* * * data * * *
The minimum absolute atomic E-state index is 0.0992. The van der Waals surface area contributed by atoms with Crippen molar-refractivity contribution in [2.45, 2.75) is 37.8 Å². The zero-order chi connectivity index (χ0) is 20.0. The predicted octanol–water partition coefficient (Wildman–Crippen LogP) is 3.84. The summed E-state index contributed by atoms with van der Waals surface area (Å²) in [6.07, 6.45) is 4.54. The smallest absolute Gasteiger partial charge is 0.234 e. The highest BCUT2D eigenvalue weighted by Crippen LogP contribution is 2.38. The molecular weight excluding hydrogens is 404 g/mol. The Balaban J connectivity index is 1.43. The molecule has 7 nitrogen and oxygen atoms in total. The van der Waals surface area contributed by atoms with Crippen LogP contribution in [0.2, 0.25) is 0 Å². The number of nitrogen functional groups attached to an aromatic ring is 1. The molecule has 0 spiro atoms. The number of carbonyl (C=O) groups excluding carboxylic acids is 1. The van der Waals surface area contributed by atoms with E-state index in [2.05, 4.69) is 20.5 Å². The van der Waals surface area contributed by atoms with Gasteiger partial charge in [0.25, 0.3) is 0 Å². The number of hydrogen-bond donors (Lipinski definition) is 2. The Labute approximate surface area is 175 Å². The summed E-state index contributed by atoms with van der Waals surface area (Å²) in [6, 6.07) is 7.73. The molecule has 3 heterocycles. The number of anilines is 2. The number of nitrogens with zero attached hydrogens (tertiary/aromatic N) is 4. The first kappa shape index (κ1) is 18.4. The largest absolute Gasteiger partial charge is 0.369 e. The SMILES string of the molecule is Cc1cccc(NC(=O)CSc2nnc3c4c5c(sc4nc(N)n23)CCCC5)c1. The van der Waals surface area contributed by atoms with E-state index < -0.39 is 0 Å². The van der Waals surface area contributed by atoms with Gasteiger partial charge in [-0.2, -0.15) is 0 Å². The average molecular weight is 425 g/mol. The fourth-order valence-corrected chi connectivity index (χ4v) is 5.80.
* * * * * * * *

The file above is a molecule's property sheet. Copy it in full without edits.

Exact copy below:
The minimum absolute atomic E-state index is 0.0992. The van der Waals surface area contributed by atoms with Crippen molar-refractivity contribution in [2.45, 2.75) is 37.8 Å². The zero-order chi connectivity index (χ0) is 20.0. The predicted octanol–water partition coefficient (Wildman–Crippen LogP) is 3.84. The summed E-state index contributed by atoms with van der Waals surface area (Å²) in [6.07, 6.45) is 4.54. The smallest absolute Gasteiger partial charge is 0.234 e. The highest BCUT2D eigenvalue weighted by Crippen LogP contribution is 2.38. The molecular weight excluding hydrogens is 404 g/mol. The Balaban J connectivity index is 1.43. The molecule has 7 nitrogen and oxygen atoms in total. The van der Waals surface area contributed by atoms with Crippen LogP contribution in [0.2, 0.25) is 0 Å². The number of nitrogen functional groups attached to an aromatic ring is 1. The molecule has 0 spiro atoms. The number of carbonyl (C=O) groups excluding carboxylic acids is 1. The van der Waals surface area contributed by atoms with E-state index in [2.05, 4.69) is 20.5 Å². The van der Waals surface area contributed by atoms with Gasteiger partial charge in [0.25, 0.3) is 0 Å². The number of hydrogen-bond donors (Lipinski definition) is 2. The Labute approximate surface area is 175 Å². The summed E-state index contributed by atoms with van der Waals surface area (Å²) in [6, 6.07) is 7.73. The molecule has 3 heterocycles. The number of anilines is 2. The number of nitrogens with zero attached hydrogens (tertiary/aromatic N) is 4. The first kappa shape index (κ1) is 18.4. The largest absolute Gasteiger partial charge is 0.369 e. The SMILES string of the molecule is Cc1cccc(NC(=O)CSc2nnc3c4c5c(sc4nc(N)n23)CCCC5)c1. The van der Waals surface area contributed by atoms with E-state index < -0.39 is 0 Å². The van der Waals surface area contributed by atoms with Gasteiger partial charge in [-0.2, -0.15) is 0 Å². The average molecular weight is 425 g/mol. The fourth-order valence-corrected chi connectivity index (χ4v) is 5.80.